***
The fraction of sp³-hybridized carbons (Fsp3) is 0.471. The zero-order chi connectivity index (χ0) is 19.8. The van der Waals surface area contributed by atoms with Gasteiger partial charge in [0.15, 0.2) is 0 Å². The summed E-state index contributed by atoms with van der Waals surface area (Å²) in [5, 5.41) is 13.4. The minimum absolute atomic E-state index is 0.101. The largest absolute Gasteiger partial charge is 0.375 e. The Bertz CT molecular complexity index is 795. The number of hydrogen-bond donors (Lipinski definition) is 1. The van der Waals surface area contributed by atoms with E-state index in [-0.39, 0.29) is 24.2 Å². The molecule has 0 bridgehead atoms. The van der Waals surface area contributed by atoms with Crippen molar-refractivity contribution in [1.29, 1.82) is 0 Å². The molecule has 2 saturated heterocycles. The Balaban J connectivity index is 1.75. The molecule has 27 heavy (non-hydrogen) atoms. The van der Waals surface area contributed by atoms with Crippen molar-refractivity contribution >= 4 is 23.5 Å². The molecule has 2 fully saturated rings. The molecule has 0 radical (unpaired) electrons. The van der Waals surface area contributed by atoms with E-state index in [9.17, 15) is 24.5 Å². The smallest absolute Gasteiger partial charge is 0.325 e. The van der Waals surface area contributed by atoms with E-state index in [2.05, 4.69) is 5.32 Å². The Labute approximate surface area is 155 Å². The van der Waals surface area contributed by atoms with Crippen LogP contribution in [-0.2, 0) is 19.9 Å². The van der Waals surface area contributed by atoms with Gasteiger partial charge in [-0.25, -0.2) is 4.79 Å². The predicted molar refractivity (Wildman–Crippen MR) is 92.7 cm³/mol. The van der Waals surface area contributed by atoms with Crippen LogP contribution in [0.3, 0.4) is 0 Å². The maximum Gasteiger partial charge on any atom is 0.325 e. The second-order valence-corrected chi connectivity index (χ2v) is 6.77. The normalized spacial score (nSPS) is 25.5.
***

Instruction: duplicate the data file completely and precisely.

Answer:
The fraction of sp³-hybridized carbons (Fsp3) is 0.471. The zero-order chi connectivity index (χ0) is 19.8. The van der Waals surface area contributed by atoms with Gasteiger partial charge in [0.15, 0.2) is 0 Å². The summed E-state index contributed by atoms with van der Waals surface area (Å²) in [5, 5.41) is 13.4. The minimum absolute atomic E-state index is 0.101. The largest absolute Gasteiger partial charge is 0.375 e. The Bertz CT molecular complexity index is 795. The number of hydrogen-bond donors (Lipinski definition) is 1. The van der Waals surface area contributed by atoms with E-state index in [-0.39, 0.29) is 24.2 Å². The molecule has 0 bridgehead atoms. The van der Waals surface area contributed by atoms with Crippen molar-refractivity contribution in [1.29, 1.82) is 0 Å². The molecule has 2 saturated heterocycles. The Balaban J connectivity index is 1.75. The molecule has 27 heavy (non-hydrogen) atoms. The van der Waals surface area contributed by atoms with Crippen molar-refractivity contribution >= 4 is 23.5 Å². The molecule has 2 fully saturated rings. The molecule has 0 radical (unpaired) electrons. The van der Waals surface area contributed by atoms with E-state index in [9.17, 15) is 24.5 Å². The smallest absolute Gasteiger partial charge is 0.325 e. The van der Waals surface area contributed by atoms with E-state index in [2.05, 4.69) is 5.32 Å². The Labute approximate surface area is 155 Å². The van der Waals surface area contributed by atoms with Crippen LogP contribution in [-0.2, 0) is 19.9 Å². The van der Waals surface area contributed by atoms with Gasteiger partial charge in [-0.25, -0.2) is 4.79 Å². The predicted molar refractivity (Wildman–Crippen MR) is 92.7 cm³/mol. The van der Waals surface area contributed by atoms with Crippen LogP contribution in [0.3, 0.4) is 0 Å². The maximum Gasteiger partial charge on any atom is 0.325 e. The second-order valence-corrected chi connectivity index (χ2v) is 6.77. The normalized spacial score (nSPS) is 25.5.